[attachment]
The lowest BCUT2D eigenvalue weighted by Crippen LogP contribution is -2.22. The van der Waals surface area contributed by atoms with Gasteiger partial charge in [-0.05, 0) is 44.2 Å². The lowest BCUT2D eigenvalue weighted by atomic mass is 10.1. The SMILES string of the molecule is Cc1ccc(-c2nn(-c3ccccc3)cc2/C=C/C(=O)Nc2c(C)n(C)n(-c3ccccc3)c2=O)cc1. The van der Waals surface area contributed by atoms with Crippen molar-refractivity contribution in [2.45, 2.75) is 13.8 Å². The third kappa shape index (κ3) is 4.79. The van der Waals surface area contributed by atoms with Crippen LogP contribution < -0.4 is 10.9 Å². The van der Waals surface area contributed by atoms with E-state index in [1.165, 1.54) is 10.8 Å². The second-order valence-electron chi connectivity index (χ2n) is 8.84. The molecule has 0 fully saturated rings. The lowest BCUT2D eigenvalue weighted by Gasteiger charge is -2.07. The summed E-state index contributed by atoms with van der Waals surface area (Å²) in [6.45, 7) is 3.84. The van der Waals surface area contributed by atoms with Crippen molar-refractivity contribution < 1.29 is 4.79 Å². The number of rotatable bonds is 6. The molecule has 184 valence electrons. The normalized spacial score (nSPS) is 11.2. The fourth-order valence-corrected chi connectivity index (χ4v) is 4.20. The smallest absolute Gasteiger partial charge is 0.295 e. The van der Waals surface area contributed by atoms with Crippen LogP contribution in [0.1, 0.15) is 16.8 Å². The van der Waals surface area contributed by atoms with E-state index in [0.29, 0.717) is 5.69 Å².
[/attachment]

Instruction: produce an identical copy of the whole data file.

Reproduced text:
The lowest BCUT2D eigenvalue weighted by Crippen LogP contribution is -2.22. The van der Waals surface area contributed by atoms with Gasteiger partial charge in [-0.05, 0) is 44.2 Å². The lowest BCUT2D eigenvalue weighted by atomic mass is 10.1. The SMILES string of the molecule is Cc1ccc(-c2nn(-c3ccccc3)cc2/C=C/C(=O)Nc2c(C)n(C)n(-c3ccccc3)c2=O)cc1. The van der Waals surface area contributed by atoms with Crippen molar-refractivity contribution in [2.45, 2.75) is 13.8 Å². The third kappa shape index (κ3) is 4.79. The van der Waals surface area contributed by atoms with Crippen LogP contribution < -0.4 is 10.9 Å². The van der Waals surface area contributed by atoms with E-state index in [1.165, 1.54) is 10.8 Å². The second-order valence-electron chi connectivity index (χ2n) is 8.84. The molecule has 0 fully saturated rings. The lowest BCUT2D eigenvalue weighted by Gasteiger charge is -2.07. The summed E-state index contributed by atoms with van der Waals surface area (Å²) in [6.45, 7) is 3.84. The van der Waals surface area contributed by atoms with Crippen molar-refractivity contribution < 1.29 is 4.79 Å². The number of rotatable bonds is 6. The molecule has 184 valence electrons. The normalized spacial score (nSPS) is 11.2. The fourth-order valence-corrected chi connectivity index (χ4v) is 4.20. The smallest absolute Gasteiger partial charge is 0.295 e. The van der Waals surface area contributed by atoms with Crippen LogP contribution in [0.1, 0.15) is 16.8 Å². The van der Waals surface area contributed by atoms with E-state index in [0.29, 0.717) is 5.69 Å².